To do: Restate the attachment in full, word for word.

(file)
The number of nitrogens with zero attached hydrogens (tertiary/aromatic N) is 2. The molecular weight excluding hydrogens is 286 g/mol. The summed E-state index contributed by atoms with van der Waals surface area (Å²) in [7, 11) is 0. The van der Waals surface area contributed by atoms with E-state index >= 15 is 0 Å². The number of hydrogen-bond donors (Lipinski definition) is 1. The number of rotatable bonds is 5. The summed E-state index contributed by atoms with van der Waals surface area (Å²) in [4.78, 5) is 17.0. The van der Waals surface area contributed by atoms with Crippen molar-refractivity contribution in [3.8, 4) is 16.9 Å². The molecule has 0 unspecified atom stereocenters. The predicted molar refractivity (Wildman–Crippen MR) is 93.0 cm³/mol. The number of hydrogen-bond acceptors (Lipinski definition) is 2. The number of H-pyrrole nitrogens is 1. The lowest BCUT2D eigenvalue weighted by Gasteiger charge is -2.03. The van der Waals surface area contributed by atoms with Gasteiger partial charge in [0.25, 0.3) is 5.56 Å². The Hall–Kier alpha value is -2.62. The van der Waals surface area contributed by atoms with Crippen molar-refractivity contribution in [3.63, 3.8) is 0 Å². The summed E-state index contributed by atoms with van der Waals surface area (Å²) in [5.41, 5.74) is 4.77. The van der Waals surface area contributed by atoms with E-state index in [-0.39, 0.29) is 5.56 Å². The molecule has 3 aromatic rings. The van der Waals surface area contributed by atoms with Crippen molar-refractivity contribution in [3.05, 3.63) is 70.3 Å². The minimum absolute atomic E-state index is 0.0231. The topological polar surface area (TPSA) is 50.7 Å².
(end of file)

The number of nitrogens with zero attached hydrogens (tertiary/aromatic N) is 2. The molecular weight excluding hydrogens is 286 g/mol. The summed E-state index contributed by atoms with van der Waals surface area (Å²) in [7, 11) is 0. The van der Waals surface area contributed by atoms with E-state index >= 15 is 0 Å². The number of hydrogen-bond donors (Lipinski definition) is 1. The number of rotatable bonds is 5. The summed E-state index contributed by atoms with van der Waals surface area (Å²) in [4.78, 5) is 17.0. The van der Waals surface area contributed by atoms with Crippen molar-refractivity contribution in [3.8, 4) is 16.9 Å². The molecule has 0 unspecified atom stereocenters. The predicted molar refractivity (Wildman–Crippen MR) is 93.0 cm³/mol. The number of hydrogen-bond acceptors (Lipinski definition) is 2. The number of H-pyrrole nitrogens is 1. The lowest BCUT2D eigenvalue weighted by Gasteiger charge is -2.03. The van der Waals surface area contributed by atoms with Gasteiger partial charge in [0.25, 0.3) is 5.56 Å². The Hall–Kier alpha value is -2.62. The van der Waals surface area contributed by atoms with Crippen molar-refractivity contribution in [3.63, 3.8) is 0 Å². The summed E-state index contributed by atoms with van der Waals surface area (Å²) in [5.41, 5.74) is 4.77. The van der Waals surface area contributed by atoms with E-state index in [-0.39, 0.29) is 5.56 Å². The molecule has 3 aromatic rings. The van der Waals surface area contributed by atoms with Crippen molar-refractivity contribution in [3.05, 3.63) is 70.3 Å². The minimum absolute atomic E-state index is 0.0231. The topological polar surface area (TPSA) is 50.7 Å².